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Credit card spending dips at slower pace in April

All News 09:31 May 13, 2020

SEOUL, May 13 (Yonhap) -- Credit card spending in South Korea fell at a slower pace in April than a month earlier amid signs of the coronavirus outbreak easing, data showed Wednesday.

Credit card purchases approved by the country's eight card firms -- Shinhan, Samsung, KB Kookmin, Hyundai, BC, Lotte, Woori and Hana -- reached 54.6 trillion won (US$44.5 billion) last month, down 2.9 percent a year earlier, according to the data from the office of Rep. Park Kwang-on of the ruling Democratic Party.

April's decline represents a slowdown from March's 6.7 percent on-year shrinkage, which is seen as an indication of a slight recovery in consumer confidence in Asia's fourth-largest economy.

Credit card spending gained 4.6 percent and 5.2 percent in January and February, respectively, before tumbling in March due to the fast spread of COVID-19.

This undated file photo shows a deserted Myeongdong, a popular shopping spot in Seoul. (Yonhap)

March marked the first time that overall credit card spending has dropped on-year since April 2014 in the aftermath of the Sewol ferry sinking that claimed more than 300 lives.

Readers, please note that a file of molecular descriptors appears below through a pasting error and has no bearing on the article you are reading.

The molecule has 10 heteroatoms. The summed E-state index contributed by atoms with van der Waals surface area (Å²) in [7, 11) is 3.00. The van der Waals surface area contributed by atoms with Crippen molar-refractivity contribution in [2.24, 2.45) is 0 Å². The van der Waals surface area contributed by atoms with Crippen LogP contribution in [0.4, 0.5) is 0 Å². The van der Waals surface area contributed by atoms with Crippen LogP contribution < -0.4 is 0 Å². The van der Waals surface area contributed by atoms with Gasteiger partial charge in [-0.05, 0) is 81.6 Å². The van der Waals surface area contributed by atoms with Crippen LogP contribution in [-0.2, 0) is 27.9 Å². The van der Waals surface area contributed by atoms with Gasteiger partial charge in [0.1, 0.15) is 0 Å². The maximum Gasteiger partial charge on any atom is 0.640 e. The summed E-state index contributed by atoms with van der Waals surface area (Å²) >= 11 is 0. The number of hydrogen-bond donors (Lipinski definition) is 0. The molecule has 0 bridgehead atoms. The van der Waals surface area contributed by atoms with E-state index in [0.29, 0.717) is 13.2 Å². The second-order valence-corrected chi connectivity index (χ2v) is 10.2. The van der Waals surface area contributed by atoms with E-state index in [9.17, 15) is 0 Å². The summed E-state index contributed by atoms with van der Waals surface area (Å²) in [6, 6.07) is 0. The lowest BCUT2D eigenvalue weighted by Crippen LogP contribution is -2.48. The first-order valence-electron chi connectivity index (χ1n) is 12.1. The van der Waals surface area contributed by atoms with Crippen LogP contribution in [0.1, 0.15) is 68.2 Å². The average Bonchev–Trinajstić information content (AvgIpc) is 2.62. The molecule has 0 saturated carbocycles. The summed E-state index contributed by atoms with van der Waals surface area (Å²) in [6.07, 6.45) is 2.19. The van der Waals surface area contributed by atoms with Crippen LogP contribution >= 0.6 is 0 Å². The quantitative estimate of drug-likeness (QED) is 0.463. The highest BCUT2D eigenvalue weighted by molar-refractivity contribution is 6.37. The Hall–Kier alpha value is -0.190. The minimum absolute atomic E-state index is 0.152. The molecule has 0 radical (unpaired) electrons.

April's slowed decrease came amid signs of the coronavirus outbreak waning in the country.

South Korea had added fewer than 15 daily cases since mid-April, with the number of domestic infections even falling to zero at some points before double-digit figures were reported recently due to a cluster infection linked to clubs and bars in Seoul.

According to the data, online card spending jumped 21.3 percent on-year to about 9.7 trillion won last month due to increased teleworking and social distancing measures. In the first four months of the year, online credit card purchases surged 25 percent from a year earlier.

In contrast, offline credit card purchases fell 6.9 percent on-year to 44.8 trillion won in April. The decrease slowed from an 11.8 percent drop in March.

The virus outbreak has forced many citizens in South Korea to avoid non-essential outings and purchase food and other daily necessities online.

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